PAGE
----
But even if it did, the practical difference would be, as a lawyer would say, de minimis. Administrative rules can be set up only within the terms of state law, so the legislature sets the parameters to start with. If the rules color outside the lines, they can be challenged and thrown out in court. Legislators can also change state law as they please to rein in regulatory ideas they don't like or impose those they do; there's not a lot of limit on how specific law can be. (Laws can be held unconstitutional for vagueness but generally not for specificity.) Legislators also hold the power of the purse, and can (and often do) include statements specifically describing what money cannot be used for, or must be used for – which amounts to sweeping control of what an agency does. A legislator might argue that a governor can veto a bill, even a budget bill; but two-thirds of the legislature can override vetoes. (more…)

On the front pages


Here’s what public affairs news made the front page of newspapers in the Northwest today, excluding local crime, features and sports stories. (Newspaper names contracted with location)

Time capsule found in old statute (Boise Statesman)
Police observing rail crossings (Boise Statesman)
IF city officials start strategic planning (IF Post Register)
Lewiston, Orchards Sewer, hit impasse in talks (Lewiston Tribune)
Washington initiative on class size has costs (Lewiston Tribune)
Palouse city has mass of public record requests (Moscow News)
UI Dean Bruce Pitman departing (Moscow News)
Balukoff school backer never voted in Idaho (Idaho Press Tribune)
Library Square tenants evaluate options (Idaho Press Tribune)
New ads up in race for governor (TF Times News)
Options considers to cut auto-wildlife collisions (TF Times News)

New UO fundraise goal set at $2b (Eugene Register Guard)
Debate rages on driver license ballot issue (Eugene Register Guard)
State student endowman plan on ballot (Eugene Register Guard)
Voters asked for $36 million for KF high school (KF Herald & News)
Judge says cities can bar medical pot retailing (KF Herald & News)
Circuit judge contest renews at Jackson Co (Medford Tribune)
Reviewing Jackson Co commission 1 candidates (Medford Tribune)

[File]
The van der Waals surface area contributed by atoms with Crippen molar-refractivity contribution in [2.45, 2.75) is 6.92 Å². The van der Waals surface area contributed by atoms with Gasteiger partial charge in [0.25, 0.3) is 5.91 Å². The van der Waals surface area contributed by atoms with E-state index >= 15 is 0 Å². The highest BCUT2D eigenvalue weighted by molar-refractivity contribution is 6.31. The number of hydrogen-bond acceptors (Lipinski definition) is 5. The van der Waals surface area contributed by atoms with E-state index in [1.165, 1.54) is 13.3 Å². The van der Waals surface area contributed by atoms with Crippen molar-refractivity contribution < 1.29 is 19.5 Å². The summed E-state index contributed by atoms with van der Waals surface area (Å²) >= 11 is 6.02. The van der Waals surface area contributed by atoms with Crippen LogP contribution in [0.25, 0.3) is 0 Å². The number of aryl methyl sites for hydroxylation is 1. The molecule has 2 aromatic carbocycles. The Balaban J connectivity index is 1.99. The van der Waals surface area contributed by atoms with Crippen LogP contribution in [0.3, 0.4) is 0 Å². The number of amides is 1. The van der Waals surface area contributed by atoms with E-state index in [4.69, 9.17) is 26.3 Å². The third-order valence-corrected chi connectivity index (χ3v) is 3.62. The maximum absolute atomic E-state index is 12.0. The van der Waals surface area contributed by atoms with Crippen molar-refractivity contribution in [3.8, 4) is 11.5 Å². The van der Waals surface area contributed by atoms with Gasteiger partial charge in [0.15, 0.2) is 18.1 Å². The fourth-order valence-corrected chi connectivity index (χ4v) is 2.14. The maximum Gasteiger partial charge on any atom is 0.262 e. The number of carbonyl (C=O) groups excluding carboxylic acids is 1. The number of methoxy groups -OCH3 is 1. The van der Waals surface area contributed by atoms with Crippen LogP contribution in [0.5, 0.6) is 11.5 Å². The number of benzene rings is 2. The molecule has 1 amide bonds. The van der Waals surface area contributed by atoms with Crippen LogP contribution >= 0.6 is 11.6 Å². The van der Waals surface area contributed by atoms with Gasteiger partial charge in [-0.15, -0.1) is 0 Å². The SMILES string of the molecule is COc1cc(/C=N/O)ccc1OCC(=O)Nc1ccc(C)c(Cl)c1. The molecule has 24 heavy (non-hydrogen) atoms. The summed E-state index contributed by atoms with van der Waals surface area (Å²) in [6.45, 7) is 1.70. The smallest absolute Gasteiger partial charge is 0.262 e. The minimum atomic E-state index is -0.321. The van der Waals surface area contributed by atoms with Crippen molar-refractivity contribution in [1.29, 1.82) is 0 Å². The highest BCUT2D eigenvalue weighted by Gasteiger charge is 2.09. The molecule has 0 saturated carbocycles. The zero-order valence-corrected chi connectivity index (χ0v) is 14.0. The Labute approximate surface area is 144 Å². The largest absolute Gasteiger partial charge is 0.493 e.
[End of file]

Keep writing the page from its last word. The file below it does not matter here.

On future of Umatilla-area school service district (Pendleton E Oregonian)
Senator Hansell blasts Kitzhaber on water spills (Pendleton E Oregonian)
Pot dispensary access becoming easier in OR (Portland Oregonian)
Ferrioli blasts negative campaign ads (Salem Statesman Journal)

Kilmer heavily outspends opponent (Bremerton Sun)
Bainbridge Island gets new park (Bremerton Sun)
King home values rise, and so do taxes (Seattle Times)
Looking at frequent turnover in neighborhoods (Seattle Times)
Examining reduced-class-size initiative (Spokane Spokesman)
Spokane council member partner in pot business (Spokane Spokesman)
New museum planned for Point Ruston (Tacoma News Tribune)
Vancouver school board may expand meeting notice (Vancouver Columbian)
Controversial prayer breakfast with Boykin held (Vancouver Columbian)
Looking at the problem of hoarders (Yakima Herald Republic)
Yakima schools may see athletic upgrades (Yakima Herald Republic)

OOPS two

rainey BARRETT


Ah, Ebola. Seems like only yesterday we imported our first case of this terrible, headline-grabbing disease. Our very first. It’s so fresh in the mind I can still see and hear ol’ Rick Perry and the loud “SWOOSH” made by his running to the national TV cameras.

“We’re proud - (proud, I say) - that a Texas hospital has been chosen to treat the nation’s first Ebola patient,” he said through a big Texas good ol’ boy smile. “Texas is proud - (proud, I say) - of our best-in-the-country hospitals and the tremendous people we have giving such wonderful care.”

He turned from right to left. Then left to right so the cameras could catch that sculpted Texas chin. Then he departed - stage right. Of course.

Since then ol’ Rick’s been on the campaign trail in three states and off to France for . . . . . well, I don’t know what for. You can bet it’s something to do with running for president in 2016. Or at least HE thinks so.

So let’s recap what’s happened in that “state-of-the-art” Texas hospital since the old boy hopped a jet after his phony, office-chasing welcome mat for Ebola was broadcast worldwide.

First, the patient died. But there’s more. Seems the Dallas staff of one of the “best-in-the-country” hospitals sent the patient home with antibiotics when he showed up with all the symptoms of - wait for it - Ebola. The old “take two and call me in the morning” shuffle as I recall my own emergency room visits. Rick, of course, didn’t check out details or the history of how that Ebola patient got Ebola or what the hospital’s nonexisent software bridge between the doctor’s and nurses’s computers had caused before he rushed to center stage. As I said, detail.

Then a nurse there came down with Ebola. Then a second. Same place. Center for Disease Control folks got so mad they wouldn’t let new patients anywhere near Texas - pulling one out to ship to Atlanta and another to Emory Medical Center. Several C-D-C higher-ups even muttered publically something about “incompetence” at the Texas “best-in-America” hospital. Ricky, of course, was in France and didn’t pick up on that. OOPS.